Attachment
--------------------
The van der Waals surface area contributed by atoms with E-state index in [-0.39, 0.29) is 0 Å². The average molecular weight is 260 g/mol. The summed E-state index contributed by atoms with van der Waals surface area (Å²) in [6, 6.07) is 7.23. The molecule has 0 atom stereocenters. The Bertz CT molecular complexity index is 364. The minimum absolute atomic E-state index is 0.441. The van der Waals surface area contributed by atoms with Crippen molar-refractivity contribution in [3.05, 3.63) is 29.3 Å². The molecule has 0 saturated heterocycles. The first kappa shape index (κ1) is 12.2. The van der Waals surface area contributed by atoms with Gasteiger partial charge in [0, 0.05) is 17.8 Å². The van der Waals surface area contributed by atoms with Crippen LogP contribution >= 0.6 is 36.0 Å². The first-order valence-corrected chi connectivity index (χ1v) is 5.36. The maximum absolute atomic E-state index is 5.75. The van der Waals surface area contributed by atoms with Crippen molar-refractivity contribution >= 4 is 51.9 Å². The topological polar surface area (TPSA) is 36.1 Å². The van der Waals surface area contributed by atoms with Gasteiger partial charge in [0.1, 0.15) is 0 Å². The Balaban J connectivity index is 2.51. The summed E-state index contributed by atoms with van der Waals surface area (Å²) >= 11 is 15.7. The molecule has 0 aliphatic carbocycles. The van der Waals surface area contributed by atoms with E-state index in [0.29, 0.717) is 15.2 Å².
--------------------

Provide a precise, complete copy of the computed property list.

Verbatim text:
The van der Waals surface area contributed by atoms with E-state index in [-0.39, 0.29) is 0 Å². The average molecular weight is 260 g/mol. The summed E-state index contributed by atoms with van der Waals surface area (Å²) in [6, 6.07) is 7.23. The molecule has 0 atom stereocenters. The Bertz CT molecular complexity index is 364. The minimum absolute atomic E-state index is 0.441. The van der Waals surface area contributed by atoms with Crippen molar-refractivity contribution in [3.05, 3.63) is 29.3 Å². The molecule has 0 saturated heterocycles. The first kappa shape index (κ1) is 12.2. The van der Waals surface area contributed by atoms with Gasteiger partial charge in [0, 0.05) is 17.8 Å². The van der Waals surface area contributed by atoms with Crippen LogP contribution >= 0.6 is 36.0 Å². The first-order valence-corrected chi connectivity index (χ1v) is 5.36. The maximum absolute atomic E-state index is 5.75. The van der Waals surface area contributed by atoms with Crippen molar-refractivity contribution >= 4 is 51.9 Å². The topological polar surface area (TPSA) is 36.1 Å². The van der Waals surface area contributed by atoms with Gasteiger partial charge in [0.1, 0.15) is 0 Å². The Balaban J connectivity index is 2.51. The summed E-state index contributed by atoms with van der Waals surface area (Å²) >= 11 is 15.7. The molecule has 0 aliphatic carbocycles. The van der Waals surface area contributed by atoms with E-state index in [0.29, 0.717) is 15.2 Å².